Highland Park author named Soon to be Famous Illinois Author
The 2017 Illinois Soon to be Famous Illinois Author winner is Daniel Rosenberg of Highland Park.
His book, "The Towers Still Stand," was chosen as the best self-published book by librarian judges from across the state.
During National Library Week, the 2016 winner Geralyn Hesslau Magrady handed the trophy to Rosenberg.
"The Towers Still Stand" answers the question, "what if the Sept. 11 attacks had failed, and Americans remained ignorant of the hijackers' ultimate goals?"
In this alternate history, several hijackers and their leaders survive and escape a botched Sept. 11 plot and plan a second attempt on the towers. Only one man in the government and an aggressive journalist suspect what might be afoot, but how can they convince a skeptical nation that the World Trade Center is in danger?"
A professional journalist, Daniel Rosenberg's career includes stints writing for The Wall Street Journal and Barron's. He currently writes about financial markets for a major brokerage firm. Rosenberg is married, has two sons and lives in Highland Park.
It seems clear now that Rosenberg's upbringing led him to the desire to write a story that dives into the human mind and experiences. Besides having a mother who writes fiction and nonfiction, his father was a pilot. They flew coast-to-coast together in a single-engine plane, reaching the four corners of the country and expanding a young Daniel's horizons. Visiting small towns and meeting people opened his eyes and interests beyond is urban upbringing.
"This is a great partnership between libraries, partners and readers," said Dee Brennan, executive director of the Reaching Across Illinois Library System. "It shows the power of libraries to build readers."
She added, "When we all work together, we all benefit."
From an initial field of 66, this year's finalists were Daniel Rosenberg, who was nominated by the Highland Park Library; Annie Hansen, who was nominated by the Big Rock Library for "Take the Donut"; and Karen Bedore, who was nominated by the Aurora Public Library for "The Bard."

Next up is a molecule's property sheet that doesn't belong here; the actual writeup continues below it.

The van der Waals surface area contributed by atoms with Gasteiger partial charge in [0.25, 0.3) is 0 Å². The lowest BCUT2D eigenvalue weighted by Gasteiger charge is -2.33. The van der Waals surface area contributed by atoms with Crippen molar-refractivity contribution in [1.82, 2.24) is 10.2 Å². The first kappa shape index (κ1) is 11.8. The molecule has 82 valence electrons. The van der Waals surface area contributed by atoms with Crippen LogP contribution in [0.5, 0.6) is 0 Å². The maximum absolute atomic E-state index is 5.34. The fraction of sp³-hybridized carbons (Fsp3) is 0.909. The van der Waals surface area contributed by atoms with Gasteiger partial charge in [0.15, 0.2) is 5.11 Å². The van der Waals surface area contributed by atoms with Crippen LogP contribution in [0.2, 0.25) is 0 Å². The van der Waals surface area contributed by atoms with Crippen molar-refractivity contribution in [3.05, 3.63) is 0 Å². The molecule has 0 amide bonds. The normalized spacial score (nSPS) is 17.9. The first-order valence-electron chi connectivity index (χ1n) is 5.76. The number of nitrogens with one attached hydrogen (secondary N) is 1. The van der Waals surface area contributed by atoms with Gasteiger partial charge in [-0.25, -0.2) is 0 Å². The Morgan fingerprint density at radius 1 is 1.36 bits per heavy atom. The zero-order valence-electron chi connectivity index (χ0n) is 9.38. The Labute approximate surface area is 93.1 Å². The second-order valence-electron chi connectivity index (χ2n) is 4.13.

Rosenberg will tour libraries across the state. He also will receive $1,000 prize sponsored by Biblioboard.
Highland Park Library will receive recognition with the award of a library conference admission.
The list of previous winners are: Joanne Zienty, 2014; Michael Alan Peck, 2015; and Geralyn Hesslau Magrady, 2016.
This Soon to be Famous Illinois Author Project is the brainchild of a group of library marketing professionals. The original purpose of the project was to demonstrate the power of libraries to create a market for authors. Now in its fourth year, it has also become a way for librarians to find good reads for their patrons. Self-published authors are attracting readers in record numbers.
Author Earnings Report indicates that 34 percent of e-book sales in February 2017 were for self-published indie authors books. In comparison, 26 percent of e-book sales were to the big five publishers' books.
Librarians have long been a resource for recommending book titles to their patrons. As members of a highly trusted institution, their recommendations are valued by the public.
The Soon to be Famous Illinois Author Project is a collaborative effort with libraries across the state. Librarians from all types of libraries serve as judges and the project is managed by library marketing professionals and librarians.
For more information about the Soon to be Famous Illinois Author project, visit soontobefamous.info.
The Soon to be Famous Illinois Author Committee includes: Julie Stam, Eisenhower Public Library District; Donna Fletcher, Donna Fletcher Consulting; Sue Wilsey, Helen Plum Public Library; Nikki Zimmermann, Reaching Across Illinois Library System; Eva Baggili, Chicago Ridge Public Library; Karen McBride, Barrington Area Library; Amy Byrne, White Oak Library District; Eileen Crowley, Wheaton Public Library; Jeffrey Fisher, Fountaindale Public Library; and Denise Raleigh, Gail Borden Public Library.